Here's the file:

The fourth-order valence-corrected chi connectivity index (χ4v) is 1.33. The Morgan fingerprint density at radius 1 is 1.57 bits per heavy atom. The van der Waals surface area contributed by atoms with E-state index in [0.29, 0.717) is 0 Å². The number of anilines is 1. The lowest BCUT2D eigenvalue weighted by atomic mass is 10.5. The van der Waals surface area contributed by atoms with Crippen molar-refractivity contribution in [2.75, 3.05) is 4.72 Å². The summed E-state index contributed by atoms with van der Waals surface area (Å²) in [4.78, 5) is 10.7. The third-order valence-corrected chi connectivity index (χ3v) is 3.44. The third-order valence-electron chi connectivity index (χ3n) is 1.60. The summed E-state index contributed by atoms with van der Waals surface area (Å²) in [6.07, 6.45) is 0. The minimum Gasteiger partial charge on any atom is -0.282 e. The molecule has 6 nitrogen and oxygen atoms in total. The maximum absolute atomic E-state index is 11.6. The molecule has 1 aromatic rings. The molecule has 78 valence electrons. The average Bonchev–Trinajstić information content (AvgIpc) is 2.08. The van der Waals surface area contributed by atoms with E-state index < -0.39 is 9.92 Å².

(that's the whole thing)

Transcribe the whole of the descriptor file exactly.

The fourth-order valence-corrected chi connectivity index (χ4v) is 1.33. The Morgan fingerprint density at radius 1 is 1.57 bits per heavy atom. The van der Waals surface area contributed by atoms with E-state index in [0.29, 0.717) is 0 Å². The number of anilines is 1. The lowest BCUT2D eigenvalue weighted by atomic mass is 10.5. The van der Waals surface area contributed by atoms with Crippen molar-refractivity contribution in [2.75, 3.05) is 4.72 Å². The summed E-state index contributed by atoms with van der Waals surface area (Å²) in [4.78, 5) is 10.7. The third-order valence-corrected chi connectivity index (χ3v) is 3.44. The third-order valence-electron chi connectivity index (χ3n) is 1.60. The summed E-state index contributed by atoms with van der Waals surface area (Å²) in [6.07, 6.45) is 0. The minimum Gasteiger partial charge on any atom is -0.282 e. The molecule has 6 nitrogen and oxygen atoms in total. The maximum absolute atomic E-state index is 11.6. The molecule has 1 aromatic rings. The molecule has 78 valence electrons. The average Bonchev–Trinajstić information content (AvgIpc) is 2.08. The van der Waals surface area contributed by atoms with E-state index < -0.39 is 9.92 Å².